This brings me to an application of this principle in our lives. The Bible teaches that the Holy Spirit of God is the restraining power that keeps all evil from breaking loose on the earth. The bottom line in all of this is that Satan will tempt you to sin, but God will not cause you to sin; but He will allow you to sin, and allow you to be tempted. However, I also believe that there are many times when He keeps us from sinning against Him through His indwelling Holy Spirit.
“Let no man say when he is tempted, I am tempted of God: for God cannot be tempted with evil, neither tempteth he any man: But every man is tempted, when he is drawn away of his own lust, and enticed.” – (James 1:13-14)
By the way. You may be wondering why God would be against the numbering of the people. The reason is simple. He did not want Israel trusting in their numbers. He wanted them to trust in Him. They could beat any opposing army out there, regardless of size, as long as they were right with God.
“So the LORD sent a pestilence upon Israel from the morning even to the time appointed: and there died of the people from Dan even to Beersheba seventy thousand men.“ (2 Samuel 24:15)
Cindy and I were discussing this passage and we both agreed that verse fifteen bears a striking resemblance to our situation today. God sent pestilence (disease) into Israel because David had committed the sin of numbering the people. This pestilence resulted in the deaths of seventy-thousand men. This Covid-19 pestilence that we are facing has thus far killed millions throughout the world. I think we should ask ourselves why is God allowing this to happen to our world. Is God trying to get our attention? Is He chastening us for our sin? Is he purifying His people? Perhaps the answer is: “all of the above.”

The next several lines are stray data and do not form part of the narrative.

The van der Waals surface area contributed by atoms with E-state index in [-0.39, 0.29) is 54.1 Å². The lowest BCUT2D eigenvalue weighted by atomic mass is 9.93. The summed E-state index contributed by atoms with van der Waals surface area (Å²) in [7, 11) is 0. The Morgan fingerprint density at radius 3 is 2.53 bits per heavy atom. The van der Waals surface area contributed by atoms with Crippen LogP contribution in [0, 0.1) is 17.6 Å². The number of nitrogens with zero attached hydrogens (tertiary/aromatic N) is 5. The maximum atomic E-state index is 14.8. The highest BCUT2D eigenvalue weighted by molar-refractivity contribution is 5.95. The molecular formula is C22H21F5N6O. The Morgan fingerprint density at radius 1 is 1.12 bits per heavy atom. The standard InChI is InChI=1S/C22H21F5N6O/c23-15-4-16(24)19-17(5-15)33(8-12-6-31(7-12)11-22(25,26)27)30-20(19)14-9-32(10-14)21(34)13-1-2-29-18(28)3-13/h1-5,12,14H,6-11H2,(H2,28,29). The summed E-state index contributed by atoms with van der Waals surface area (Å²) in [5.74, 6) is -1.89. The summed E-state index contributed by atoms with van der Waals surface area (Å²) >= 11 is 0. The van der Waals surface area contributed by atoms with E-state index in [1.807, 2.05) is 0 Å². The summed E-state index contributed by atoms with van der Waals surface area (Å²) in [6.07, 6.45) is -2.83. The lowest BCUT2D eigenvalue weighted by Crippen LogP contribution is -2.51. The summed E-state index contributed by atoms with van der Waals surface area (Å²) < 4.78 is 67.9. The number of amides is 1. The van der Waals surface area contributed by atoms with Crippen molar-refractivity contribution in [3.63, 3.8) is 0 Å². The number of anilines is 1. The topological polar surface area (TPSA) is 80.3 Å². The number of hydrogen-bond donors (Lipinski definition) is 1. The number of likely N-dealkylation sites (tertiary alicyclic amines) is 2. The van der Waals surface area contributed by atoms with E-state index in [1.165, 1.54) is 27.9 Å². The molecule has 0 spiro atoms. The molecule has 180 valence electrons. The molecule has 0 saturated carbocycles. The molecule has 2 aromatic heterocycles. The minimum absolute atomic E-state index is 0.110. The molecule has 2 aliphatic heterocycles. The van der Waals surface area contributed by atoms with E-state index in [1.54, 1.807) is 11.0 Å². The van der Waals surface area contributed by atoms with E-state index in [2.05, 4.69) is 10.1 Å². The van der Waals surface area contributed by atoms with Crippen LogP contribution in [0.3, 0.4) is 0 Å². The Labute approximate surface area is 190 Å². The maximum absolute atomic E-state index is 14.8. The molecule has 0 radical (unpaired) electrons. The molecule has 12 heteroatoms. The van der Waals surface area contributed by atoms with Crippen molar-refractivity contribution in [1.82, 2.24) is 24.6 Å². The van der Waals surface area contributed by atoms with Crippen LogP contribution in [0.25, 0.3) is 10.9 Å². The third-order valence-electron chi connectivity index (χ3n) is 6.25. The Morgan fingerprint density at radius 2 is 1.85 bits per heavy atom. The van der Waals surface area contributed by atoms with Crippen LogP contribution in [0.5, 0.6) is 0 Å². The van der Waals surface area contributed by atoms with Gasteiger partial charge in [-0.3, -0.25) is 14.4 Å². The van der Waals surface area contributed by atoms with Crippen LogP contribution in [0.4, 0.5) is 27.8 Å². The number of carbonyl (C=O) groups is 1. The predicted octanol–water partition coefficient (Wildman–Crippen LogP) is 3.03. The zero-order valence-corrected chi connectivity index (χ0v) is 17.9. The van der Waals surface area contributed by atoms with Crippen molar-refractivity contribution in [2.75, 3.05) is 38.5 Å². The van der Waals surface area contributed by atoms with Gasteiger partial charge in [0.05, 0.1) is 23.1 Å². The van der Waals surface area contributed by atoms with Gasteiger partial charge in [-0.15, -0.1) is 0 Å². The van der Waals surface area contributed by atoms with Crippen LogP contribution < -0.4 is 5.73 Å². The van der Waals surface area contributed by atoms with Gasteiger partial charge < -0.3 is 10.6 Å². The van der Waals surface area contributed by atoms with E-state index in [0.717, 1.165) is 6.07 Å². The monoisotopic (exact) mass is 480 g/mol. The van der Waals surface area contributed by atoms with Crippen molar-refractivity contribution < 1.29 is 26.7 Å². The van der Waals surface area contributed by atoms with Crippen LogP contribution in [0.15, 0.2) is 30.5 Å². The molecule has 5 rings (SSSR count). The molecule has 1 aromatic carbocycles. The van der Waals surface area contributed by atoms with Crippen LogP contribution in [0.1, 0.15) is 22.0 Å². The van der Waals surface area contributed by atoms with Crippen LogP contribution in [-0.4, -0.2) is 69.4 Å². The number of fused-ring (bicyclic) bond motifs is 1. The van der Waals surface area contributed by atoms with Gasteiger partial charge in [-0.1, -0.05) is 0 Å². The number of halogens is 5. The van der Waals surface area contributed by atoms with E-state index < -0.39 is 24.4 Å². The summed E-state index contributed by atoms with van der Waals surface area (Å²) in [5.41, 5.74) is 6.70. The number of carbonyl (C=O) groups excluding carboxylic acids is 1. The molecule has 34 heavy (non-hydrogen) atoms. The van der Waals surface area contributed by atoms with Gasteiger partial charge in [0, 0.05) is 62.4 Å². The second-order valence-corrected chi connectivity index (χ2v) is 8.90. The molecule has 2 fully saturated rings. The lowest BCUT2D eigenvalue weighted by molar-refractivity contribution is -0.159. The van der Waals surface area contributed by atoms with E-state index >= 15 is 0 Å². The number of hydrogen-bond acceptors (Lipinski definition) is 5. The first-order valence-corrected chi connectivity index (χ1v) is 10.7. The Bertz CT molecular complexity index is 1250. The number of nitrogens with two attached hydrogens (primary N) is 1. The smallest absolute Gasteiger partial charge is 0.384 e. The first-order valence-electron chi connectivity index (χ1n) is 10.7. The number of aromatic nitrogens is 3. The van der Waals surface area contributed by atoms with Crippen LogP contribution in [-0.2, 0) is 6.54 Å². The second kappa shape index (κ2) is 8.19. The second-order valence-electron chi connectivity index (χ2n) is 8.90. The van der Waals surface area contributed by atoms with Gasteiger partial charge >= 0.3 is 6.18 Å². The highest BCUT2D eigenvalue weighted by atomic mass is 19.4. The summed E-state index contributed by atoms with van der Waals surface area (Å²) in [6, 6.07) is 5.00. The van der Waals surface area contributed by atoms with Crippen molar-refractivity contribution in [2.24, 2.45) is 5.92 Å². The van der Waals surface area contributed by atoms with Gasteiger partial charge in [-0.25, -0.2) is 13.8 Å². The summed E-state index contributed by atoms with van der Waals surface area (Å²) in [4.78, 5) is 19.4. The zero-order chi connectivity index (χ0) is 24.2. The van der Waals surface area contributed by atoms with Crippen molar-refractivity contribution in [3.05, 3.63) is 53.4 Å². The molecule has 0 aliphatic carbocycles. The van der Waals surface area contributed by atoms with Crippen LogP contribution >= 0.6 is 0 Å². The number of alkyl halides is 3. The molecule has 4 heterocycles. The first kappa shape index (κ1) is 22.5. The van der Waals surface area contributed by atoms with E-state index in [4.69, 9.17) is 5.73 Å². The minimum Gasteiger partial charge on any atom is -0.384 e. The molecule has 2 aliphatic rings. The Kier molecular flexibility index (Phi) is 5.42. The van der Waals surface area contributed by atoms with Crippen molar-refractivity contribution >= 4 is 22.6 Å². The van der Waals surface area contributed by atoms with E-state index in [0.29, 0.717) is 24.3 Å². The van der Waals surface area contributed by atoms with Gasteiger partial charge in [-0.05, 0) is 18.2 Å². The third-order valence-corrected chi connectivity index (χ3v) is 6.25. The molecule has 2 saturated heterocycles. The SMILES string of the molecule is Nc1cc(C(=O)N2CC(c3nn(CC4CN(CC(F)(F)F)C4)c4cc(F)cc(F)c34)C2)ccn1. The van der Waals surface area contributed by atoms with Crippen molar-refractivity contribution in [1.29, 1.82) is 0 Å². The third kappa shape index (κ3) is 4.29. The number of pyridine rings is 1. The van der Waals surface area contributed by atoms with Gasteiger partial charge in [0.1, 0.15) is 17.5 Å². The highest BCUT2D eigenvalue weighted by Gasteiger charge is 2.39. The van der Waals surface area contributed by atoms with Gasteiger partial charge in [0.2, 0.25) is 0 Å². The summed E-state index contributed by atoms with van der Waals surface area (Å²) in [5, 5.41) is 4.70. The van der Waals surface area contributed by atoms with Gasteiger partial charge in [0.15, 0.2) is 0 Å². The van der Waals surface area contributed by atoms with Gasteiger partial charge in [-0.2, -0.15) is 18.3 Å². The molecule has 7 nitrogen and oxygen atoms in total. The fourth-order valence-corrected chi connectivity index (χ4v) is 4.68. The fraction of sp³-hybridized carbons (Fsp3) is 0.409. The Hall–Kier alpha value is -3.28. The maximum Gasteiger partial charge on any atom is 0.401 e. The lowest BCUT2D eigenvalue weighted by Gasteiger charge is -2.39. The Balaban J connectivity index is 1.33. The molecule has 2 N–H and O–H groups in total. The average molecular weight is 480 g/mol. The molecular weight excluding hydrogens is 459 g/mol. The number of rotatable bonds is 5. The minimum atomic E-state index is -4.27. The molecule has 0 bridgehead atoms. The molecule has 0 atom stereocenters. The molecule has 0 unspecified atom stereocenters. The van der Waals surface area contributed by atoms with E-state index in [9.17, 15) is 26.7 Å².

“If my people, which are called by my name, shall humble themselves, and pray, and seek my face, and turn from their wicked ways; then will I hear from heaven, and will forgive their sin, and will heal their land.” (2 Chronicles 7:14)
Posted in Thoughts from 2 Samuel by Phil Erickson with 1 comment.
Listen to this morning’s Scripture song – Psalm 51
Read the “0414 Evening and Morning” devotion for today, by the late Charles Haddon Spurgeon.
“Then there was a famine in the days of David three years, year after year; and David enquired of the LORD. And the LORD answered, It is for Saul, and for his bloody house, because he slew the Gibeonites.” (2 Samuel 21:1)
Remember back in 1 Samuel when King Saul was mad at the priests because they had helped David. (See 1 Samuel 21 & 22) Saul ended up killing all of the priests (85 of them) and then proceeded to wipe out Nob, the city that the priests lived in. What Saul did to the priests and to their families was bad enough, but there was also a group of people who lived in Nob as servants to the priests who were not Israelites: they were Gibeonites. Now, you may also remember from the book of Joshua that the Gibeonites were the people who tricked Joshua into making a covenant with them. Joshua promised these people with an oath that Israel would let them live, and in return the Gibeonites would be Israel’s servants. God never forgot that covenant, so when Saul (acting on behalf of Israel) broke the covenant and slew the Gibeonites living in Nob; God held them (Israel – not just Saul) accountable. God doesn’t forget, even when we want to. Here, an entire nation is suffering for the decision of one man.